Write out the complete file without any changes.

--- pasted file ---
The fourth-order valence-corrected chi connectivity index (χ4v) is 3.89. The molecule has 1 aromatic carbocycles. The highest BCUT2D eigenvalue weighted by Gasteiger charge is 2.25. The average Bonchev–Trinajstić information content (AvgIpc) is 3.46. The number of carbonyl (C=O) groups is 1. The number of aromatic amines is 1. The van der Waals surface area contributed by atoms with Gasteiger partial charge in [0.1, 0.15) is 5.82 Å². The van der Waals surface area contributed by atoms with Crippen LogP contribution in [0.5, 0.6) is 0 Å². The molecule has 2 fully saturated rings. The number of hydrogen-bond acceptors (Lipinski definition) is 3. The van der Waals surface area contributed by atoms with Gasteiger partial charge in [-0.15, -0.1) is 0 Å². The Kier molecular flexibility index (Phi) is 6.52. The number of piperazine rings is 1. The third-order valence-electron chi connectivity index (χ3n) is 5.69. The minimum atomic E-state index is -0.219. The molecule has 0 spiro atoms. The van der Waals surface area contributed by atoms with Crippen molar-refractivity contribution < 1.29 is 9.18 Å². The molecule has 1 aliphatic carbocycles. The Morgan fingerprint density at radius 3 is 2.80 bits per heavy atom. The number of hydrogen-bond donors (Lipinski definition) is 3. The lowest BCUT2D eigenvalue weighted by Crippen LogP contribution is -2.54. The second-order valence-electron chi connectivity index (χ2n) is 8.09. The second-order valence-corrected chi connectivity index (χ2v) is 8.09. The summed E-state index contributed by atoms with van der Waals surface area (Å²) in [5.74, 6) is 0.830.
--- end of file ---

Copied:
The fourth-order valence-corrected chi connectivity index (χ4v) is 3.89. The molecule has 1 aromatic carbocycles. The highest BCUT2D eigenvalue weighted by Gasteiger charge is 2.25. The average Bonchev–Trinajstić information content (AvgIpc) is 3.46. The number of carbonyl (C=O) groups is 1. The number of aromatic amines is 1. The van der Waals surface area contributed by atoms with Gasteiger partial charge in [0.1, 0.15) is 5.82 Å². The van der Waals surface area contributed by atoms with Crippen LogP contribution in [0.5, 0.6) is 0 Å². The molecule has 2 fully saturated rings. The number of hydrogen-bond acceptors (Lipinski definition) is 3. The van der Waals surface area contributed by atoms with Gasteiger partial charge in [-0.15, -0.1) is 0 Å². The Kier molecular flexibility index (Phi) is 6.52. The number of piperazine rings is 1. The third-order valence-electron chi connectivity index (χ3n) is 5.69. The minimum atomic E-state index is -0.219. The molecule has 0 spiro atoms. The van der Waals surface area contributed by atoms with Crippen molar-refractivity contribution < 1.29 is 9.18 Å². The molecule has 1 aliphatic carbocycles. The Morgan fingerprint density at radius 3 is 2.80 bits per heavy atom. The number of hydrogen-bond donors (Lipinski definition) is 3. The lowest BCUT2D eigenvalue weighted by Crippen LogP contribution is -2.54. The second-order valence-electron chi connectivity index (χ2n) is 8.09. The second-order valence-corrected chi connectivity index (χ2v) is 8.09. The summed E-state index contributed by atoms with van der Waals surface area (Å²) in [5.74, 6) is 0.830.